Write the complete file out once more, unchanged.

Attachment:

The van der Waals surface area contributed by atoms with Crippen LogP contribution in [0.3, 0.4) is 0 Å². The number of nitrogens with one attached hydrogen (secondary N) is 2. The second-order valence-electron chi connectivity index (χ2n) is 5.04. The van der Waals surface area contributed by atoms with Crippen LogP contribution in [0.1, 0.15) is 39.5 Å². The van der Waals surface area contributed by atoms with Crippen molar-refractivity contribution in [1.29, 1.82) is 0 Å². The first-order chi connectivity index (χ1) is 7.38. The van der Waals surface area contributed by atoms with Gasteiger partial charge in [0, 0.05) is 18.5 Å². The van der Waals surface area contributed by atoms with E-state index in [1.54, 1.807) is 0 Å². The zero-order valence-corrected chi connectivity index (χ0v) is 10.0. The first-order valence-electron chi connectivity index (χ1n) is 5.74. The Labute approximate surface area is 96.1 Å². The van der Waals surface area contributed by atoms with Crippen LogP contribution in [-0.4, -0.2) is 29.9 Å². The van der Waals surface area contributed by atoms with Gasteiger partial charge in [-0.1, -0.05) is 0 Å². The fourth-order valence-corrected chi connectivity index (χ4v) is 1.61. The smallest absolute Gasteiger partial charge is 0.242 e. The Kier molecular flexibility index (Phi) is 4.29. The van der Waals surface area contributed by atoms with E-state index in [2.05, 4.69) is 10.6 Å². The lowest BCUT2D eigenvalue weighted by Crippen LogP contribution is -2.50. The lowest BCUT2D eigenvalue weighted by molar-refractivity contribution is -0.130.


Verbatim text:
The van der Waals surface area contributed by atoms with Crippen LogP contribution in [0.3, 0.4) is 0 Å². The number of nitrogens with one attached hydrogen (secondary N) is 2. The second-order valence-electron chi connectivity index (χ2n) is 5.04. The van der Waals surface area contributed by atoms with Crippen LogP contribution in [0.1, 0.15) is 39.5 Å². The van der Waals surface area contributed by atoms with Crippen molar-refractivity contribution in [1.29, 1.82) is 0 Å². The first-order chi connectivity index (χ1) is 7.38. The van der Waals surface area contributed by atoms with Gasteiger partial charge in [0, 0.05) is 18.5 Å². The van der Waals surface area contributed by atoms with E-state index in [1.54, 1.807) is 0 Å². The zero-order valence-corrected chi connectivity index (χ0v) is 10.0. The first-order valence-electron chi connectivity index (χ1n) is 5.74. The Labute approximate surface area is 96.1 Å². The van der Waals surface area contributed by atoms with Crippen LogP contribution in [-0.4, -0.2) is 29.9 Å². The van der Waals surface area contributed by atoms with Gasteiger partial charge in [-0.1, -0.05) is 0 Å². The fourth-order valence-corrected chi connectivity index (χ4v) is 1.61. The smallest absolute Gasteiger partial charge is 0.242 e. The Kier molecular flexibility index (Phi) is 4.29. The van der Waals surface area contributed by atoms with E-state index in [2.05, 4.69) is 10.6 Å². The lowest BCUT2D eigenvalue weighted by Crippen LogP contribution is -2.50. The lowest BCUT2D eigenvalue weighted by molar-refractivity contribution is -0.130.